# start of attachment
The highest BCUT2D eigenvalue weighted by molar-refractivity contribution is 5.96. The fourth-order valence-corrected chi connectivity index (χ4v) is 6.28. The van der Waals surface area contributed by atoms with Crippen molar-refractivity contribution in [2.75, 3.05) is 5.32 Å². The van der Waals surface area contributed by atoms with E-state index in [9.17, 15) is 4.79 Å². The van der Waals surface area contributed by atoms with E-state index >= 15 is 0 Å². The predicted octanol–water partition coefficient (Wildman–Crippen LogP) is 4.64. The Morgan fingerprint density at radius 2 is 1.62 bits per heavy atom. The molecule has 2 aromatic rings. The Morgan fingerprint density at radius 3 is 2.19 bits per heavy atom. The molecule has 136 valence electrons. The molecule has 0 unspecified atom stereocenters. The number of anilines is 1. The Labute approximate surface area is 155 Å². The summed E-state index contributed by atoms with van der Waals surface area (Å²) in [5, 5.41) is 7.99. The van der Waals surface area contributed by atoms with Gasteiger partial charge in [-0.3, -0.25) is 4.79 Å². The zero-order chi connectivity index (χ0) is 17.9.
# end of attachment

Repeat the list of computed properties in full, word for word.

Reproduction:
The highest BCUT2D eigenvalue weighted by molar-refractivity contribution is 5.96. The fourth-order valence-corrected chi connectivity index (χ4v) is 6.28. The van der Waals surface area contributed by atoms with Crippen molar-refractivity contribution in [2.75, 3.05) is 5.32 Å². The van der Waals surface area contributed by atoms with E-state index in [9.17, 15) is 4.79 Å². The van der Waals surface area contributed by atoms with E-state index >= 15 is 0 Å². The predicted octanol–water partition coefficient (Wildman–Crippen LogP) is 4.64. The Morgan fingerprint density at radius 2 is 1.62 bits per heavy atom. The molecule has 2 aromatic rings. The Morgan fingerprint density at radius 3 is 2.19 bits per heavy atom. The molecule has 136 valence electrons. The molecule has 0 unspecified atom stereocenters. The number of anilines is 1. The Labute approximate surface area is 155 Å². The summed E-state index contributed by atoms with van der Waals surface area (Å²) in [5, 5.41) is 7.99. The van der Waals surface area contributed by atoms with Gasteiger partial charge in [-0.3, -0.25) is 4.79 Å². The zero-order chi connectivity index (χ0) is 17.9.